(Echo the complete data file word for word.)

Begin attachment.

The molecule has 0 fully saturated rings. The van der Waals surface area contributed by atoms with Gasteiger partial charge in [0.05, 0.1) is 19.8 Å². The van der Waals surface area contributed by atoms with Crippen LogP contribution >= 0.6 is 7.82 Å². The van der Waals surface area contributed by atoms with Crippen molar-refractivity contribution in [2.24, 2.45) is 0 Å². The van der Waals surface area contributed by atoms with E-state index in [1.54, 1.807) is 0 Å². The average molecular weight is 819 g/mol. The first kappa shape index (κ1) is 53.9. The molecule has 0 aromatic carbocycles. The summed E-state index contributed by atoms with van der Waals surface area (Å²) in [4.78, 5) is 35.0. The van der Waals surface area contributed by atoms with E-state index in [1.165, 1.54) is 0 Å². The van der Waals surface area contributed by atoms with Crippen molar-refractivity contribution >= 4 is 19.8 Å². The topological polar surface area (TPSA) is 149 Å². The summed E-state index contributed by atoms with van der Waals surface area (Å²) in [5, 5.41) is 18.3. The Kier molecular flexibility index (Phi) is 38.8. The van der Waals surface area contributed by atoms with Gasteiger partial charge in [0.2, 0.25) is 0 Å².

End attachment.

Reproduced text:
The molecule has 0 fully saturated rings. The van der Waals surface area contributed by atoms with Gasteiger partial charge in [0.05, 0.1) is 19.8 Å². The van der Waals surface area contributed by atoms with Crippen LogP contribution >= 0.6 is 7.82 Å². The van der Waals surface area contributed by atoms with Crippen molar-refractivity contribution in [2.24, 2.45) is 0 Å². The van der Waals surface area contributed by atoms with E-state index in [1.54, 1.807) is 0 Å². The average molecular weight is 819 g/mol. The first kappa shape index (κ1) is 53.9. The molecule has 0 aromatic carbocycles. The summed E-state index contributed by atoms with van der Waals surface area (Å²) in [4.78, 5) is 35.0. The van der Waals surface area contributed by atoms with E-state index in [1.165, 1.54) is 0 Å². The van der Waals surface area contributed by atoms with Crippen molar-refractivity contribution >= 4 is 19.8 Å². The topological polar surface area (TPSA) is 149 Å². The summed E-state index contributed by atoms with van der Waals surface area (Å²) in [5, 5.41) is 18.3. The Kier molecular flexibility index (Phi) is 38.8. The van der Waals surface area contributed by atoms with Gasteiger partial charge in [0.2, 0.25) is 0 Å².